• Diagnosing pneumonia in ventilated or postoperative patients can be very difficult. Portable chest radiography may not disclose basal consolidation in approximately a quarter of patients following abdominal surgery. 33 Pneumonia, edema, acute respiratory distress syndrome (ARDS), infarction, and hemorrhage have overlapping signs, so that a confident diagnosis based on radiographic features alone is often impossible.34.35. and 36. In patients with ARDS, CT may reveal areas of cavitation or empyema not shown on chest radiography that are suggestive of coexisting infection. 37 CT appearances are reasonably good at distinguishing between ARDS patients with and without ventilator-associated pneumonia, although no single CT feature is discriminatory. 38

• The distinction between normality and early community-acquired pneumonia is often difficult and has poor interobserver agreement. 39


Streptococcus pneumoniae pneumonia

S. pneumoniae (pneumococcal) pneumonia occurs at any age, is the most common community-acquired bacterial pneumonia,13. and 40. and is the most frequent (approximately 40%) type of pneumonia that results in hospitalization. 41 Dementia, seizure disorders, institutionalization, smoking, previous splenectomy, congestive heart failure, and various chronic illnesses, including human immunodeficiency virus (HIV) infection, are all predisposing factors. 42 Given a mortality rate of up to 25% of susceptible individuals, polyvalent polysaccharide pneumococcal vaccination is recommended for at-risk elderly and very young individuals. 43 The initial symptoms of pneumococcal pneumonia typically include sudden onset of high fever, pleuritic pain, and cough productive of sputum that is sometimes streaked with blood.

A variety of radiographic patterns are described (Box 5.2). Pneumococcal pneumonia is the prototype pathologic condition for lobar consolidation (Figs 5.2 and 5.11). Bacteria are inhaled into the periphery of a lobe where they incite an intense inflammatory reaction, which is seen radiographically as an area of nonsegmental shadowing (Fig. 5.12). Air bronchograms may be evident. The exudate spreads rapidly across interalveolar connections rather than via the bronchial tree. It crosses segmental boundaries through the pores of Kohn and therefore does not show a segmental pattern. If untreated the pneumonia may involve the whole of the lobe, which may be expanded by the intense exudate. Frequently the gravitationally dependent portions of the lobes are the most densely opacified. Sometimes more than one lobe is involved. Early in its course, before any pleural boundaries have been reached, the pneumonia may be spherical (Figs 5.3 and 5.13), a phenomenon seen most frequently in children.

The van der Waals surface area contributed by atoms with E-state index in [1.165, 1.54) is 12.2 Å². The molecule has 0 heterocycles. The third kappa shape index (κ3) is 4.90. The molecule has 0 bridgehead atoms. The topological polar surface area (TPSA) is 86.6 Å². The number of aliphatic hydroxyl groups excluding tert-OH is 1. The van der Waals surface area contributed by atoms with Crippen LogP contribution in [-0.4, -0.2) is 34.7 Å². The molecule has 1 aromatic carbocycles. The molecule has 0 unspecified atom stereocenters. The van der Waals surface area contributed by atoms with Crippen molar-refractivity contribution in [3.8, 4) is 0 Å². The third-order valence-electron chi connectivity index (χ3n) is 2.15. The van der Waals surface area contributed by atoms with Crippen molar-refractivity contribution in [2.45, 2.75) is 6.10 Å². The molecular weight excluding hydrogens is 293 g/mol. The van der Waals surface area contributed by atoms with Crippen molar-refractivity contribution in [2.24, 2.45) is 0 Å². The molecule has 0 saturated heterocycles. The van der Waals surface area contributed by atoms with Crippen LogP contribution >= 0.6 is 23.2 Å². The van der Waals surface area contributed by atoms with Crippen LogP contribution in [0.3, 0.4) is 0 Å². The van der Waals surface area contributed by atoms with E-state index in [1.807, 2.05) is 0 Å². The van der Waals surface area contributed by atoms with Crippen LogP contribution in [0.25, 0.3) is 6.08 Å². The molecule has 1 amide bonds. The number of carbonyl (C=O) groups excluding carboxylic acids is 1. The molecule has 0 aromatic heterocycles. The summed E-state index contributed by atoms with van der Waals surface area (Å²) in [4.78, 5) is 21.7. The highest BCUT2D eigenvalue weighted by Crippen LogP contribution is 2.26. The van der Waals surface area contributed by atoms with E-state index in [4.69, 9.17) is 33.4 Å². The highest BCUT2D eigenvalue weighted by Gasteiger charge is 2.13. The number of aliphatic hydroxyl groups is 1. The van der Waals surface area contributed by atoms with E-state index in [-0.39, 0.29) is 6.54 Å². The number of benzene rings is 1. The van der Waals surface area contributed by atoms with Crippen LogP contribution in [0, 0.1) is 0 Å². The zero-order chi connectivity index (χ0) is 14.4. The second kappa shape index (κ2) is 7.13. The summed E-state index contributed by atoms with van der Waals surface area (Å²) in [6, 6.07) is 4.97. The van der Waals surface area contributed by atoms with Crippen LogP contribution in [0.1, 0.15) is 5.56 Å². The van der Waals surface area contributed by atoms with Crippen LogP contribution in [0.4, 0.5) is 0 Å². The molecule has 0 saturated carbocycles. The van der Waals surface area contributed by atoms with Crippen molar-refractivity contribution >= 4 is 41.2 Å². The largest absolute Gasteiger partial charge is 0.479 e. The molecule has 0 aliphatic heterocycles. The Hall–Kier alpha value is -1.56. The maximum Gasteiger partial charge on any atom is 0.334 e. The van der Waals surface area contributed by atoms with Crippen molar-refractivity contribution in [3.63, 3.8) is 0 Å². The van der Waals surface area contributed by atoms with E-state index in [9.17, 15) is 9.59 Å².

Some reports have emphasized that the more usual pattern is patchy or peribronchial consolidation (Fig. 5.14), patterns that occurred in 57 (61%) of 94 patients described by Ort et al. 44 and in 28 (70%) of 40 patients in Kantor’s series. 45 However, lobar consolidation is overall the most frequent (67% in the series of Levy et al.). 9 A widespread, small nodular and linear pattern resembling interstitial disease is seen in 13–22% of patients;9. and 45. others do not emphasize this pattern, presumably regarding it as one of the bronchopneumonic varieties. Another series has emphasized that lobar consolidation remains the most frequent radiographic pattern and, interestingly, this was unaffected by HIV seropostivity. 46 With appropriate treatment the pneumonia usually clears within 14 days. Enlarged lymph nodes, in the drainage path, are a frequent (approximately 50%) accompaniment. 47 A study that compared the CT findings of Chlamydia pneumoniae, Mycoplasma pneumoniae and S. pneumoniae concluded that there were numerous common features but that nodular bronchovascular thickening and airway dilatation were more frequent in C. pneumoniae.48

Pleural effusion is seen in up to half of patients49 and occasionally, particularly if treatment has been delayed, the effusion turns into an empyema. The presence of parapneumonic effusions correlates with the duration of symptoms before admission, with bacteremia, and with prolonged fever after commencement of therapy. 50 Cavitation is distinctly unusual (Fig. 5.15), 42 and when it occurs may be caused by an accompanying anaerobic infection. A very rare complication is pulmonary gangrene. 24 Ipsilateral lymphadenopathy is frequently (54%) identifiable on CT in patients with pneumococcal pneumonia. 47